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Running a marathon is a good metaphor for life — you may not love every day or every kilometer, and there may be times where you flat out hate yourself and question your sanity, but then you wake up the next morning eager to do it all again.
At least, that’s how John Hayes sees it.
When the 70-year-old runs the Boston Marathon on April 15, it will be his seventh in Beantown and his 28th overall.
But the Boston Marathon, he insists, is no different from the others. “When you take it right down to its core, they’re all the same.”
Regardless of the location, they’re all 42.2 kilometers. The self-loathing begins around kilometer 30, the resolve to never do this again hits at kilometer 40, and by the end you just hope you don’t have explain your reasoning to anybody, he said.
“Two days later, you’re Googling running schedules.”
His late wife Heather called it an addiction, he said, but he prefers the word passion; it’s much less clinical-sounding.
Hayes began running in 2001, at 52-years-old, when his younger son was a middle-distance runner in high school.
He and Heather were doing the live-to-see-the-grandkids-graduate-university math and realized they needed to start taking care of things, so they began taking regular walks — Hayes lasted about 10 days before he declared walking boring, and began to jog.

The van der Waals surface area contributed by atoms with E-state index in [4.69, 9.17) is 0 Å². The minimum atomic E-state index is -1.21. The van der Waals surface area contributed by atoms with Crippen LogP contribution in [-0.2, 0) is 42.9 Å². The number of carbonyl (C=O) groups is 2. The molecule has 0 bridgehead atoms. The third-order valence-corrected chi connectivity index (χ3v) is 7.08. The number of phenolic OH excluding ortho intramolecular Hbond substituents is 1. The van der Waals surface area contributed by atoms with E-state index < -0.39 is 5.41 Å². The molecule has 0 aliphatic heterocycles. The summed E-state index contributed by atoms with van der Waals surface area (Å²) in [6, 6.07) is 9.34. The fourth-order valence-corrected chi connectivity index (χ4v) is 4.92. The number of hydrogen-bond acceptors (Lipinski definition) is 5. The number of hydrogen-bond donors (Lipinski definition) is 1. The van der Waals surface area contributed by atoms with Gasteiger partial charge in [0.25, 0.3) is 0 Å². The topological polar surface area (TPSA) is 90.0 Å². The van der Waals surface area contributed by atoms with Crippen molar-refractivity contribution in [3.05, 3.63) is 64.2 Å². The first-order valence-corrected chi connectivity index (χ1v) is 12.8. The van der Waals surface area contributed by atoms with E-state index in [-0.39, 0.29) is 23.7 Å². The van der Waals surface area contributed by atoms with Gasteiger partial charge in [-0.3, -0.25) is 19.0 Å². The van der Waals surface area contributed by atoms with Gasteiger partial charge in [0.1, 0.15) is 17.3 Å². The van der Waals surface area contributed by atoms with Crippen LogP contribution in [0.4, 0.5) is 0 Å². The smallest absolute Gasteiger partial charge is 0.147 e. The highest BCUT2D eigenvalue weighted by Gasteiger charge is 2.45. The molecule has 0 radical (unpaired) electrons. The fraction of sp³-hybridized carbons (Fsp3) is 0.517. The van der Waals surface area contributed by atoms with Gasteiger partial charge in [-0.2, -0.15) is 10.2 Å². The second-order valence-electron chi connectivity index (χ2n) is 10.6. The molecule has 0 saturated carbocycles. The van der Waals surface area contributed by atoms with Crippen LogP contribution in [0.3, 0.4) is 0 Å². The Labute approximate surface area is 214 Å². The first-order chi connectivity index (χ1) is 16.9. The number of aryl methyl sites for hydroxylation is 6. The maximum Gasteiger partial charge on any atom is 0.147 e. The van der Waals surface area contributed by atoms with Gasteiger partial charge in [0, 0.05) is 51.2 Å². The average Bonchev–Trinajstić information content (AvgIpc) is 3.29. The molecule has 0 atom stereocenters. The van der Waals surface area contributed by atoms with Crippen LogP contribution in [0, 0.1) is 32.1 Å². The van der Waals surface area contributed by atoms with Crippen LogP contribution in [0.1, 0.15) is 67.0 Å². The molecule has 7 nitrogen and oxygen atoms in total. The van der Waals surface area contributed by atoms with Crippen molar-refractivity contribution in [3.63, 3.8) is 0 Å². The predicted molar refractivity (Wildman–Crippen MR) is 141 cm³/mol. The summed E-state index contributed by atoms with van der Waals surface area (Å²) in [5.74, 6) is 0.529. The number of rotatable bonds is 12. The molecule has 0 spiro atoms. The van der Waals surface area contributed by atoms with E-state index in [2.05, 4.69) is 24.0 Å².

He joined a running group that was heavily invested in marathon training in 2006, and just went along for the ride.
From there, he just kept going, running his first Boston Marathon around 2007.(03/13/2019) ⚡AMP
The Boston Marathon is the world's oldest annual marathon and ranks as one of the world's best-known road racing events. The event attracts 500,000 spectators each year, making it New England's most widely viewed sporting event. Though starting with 18 participants in 1897, the event now attracts over 20,000 registered participants each year. You have to qualify to participate. Among...more...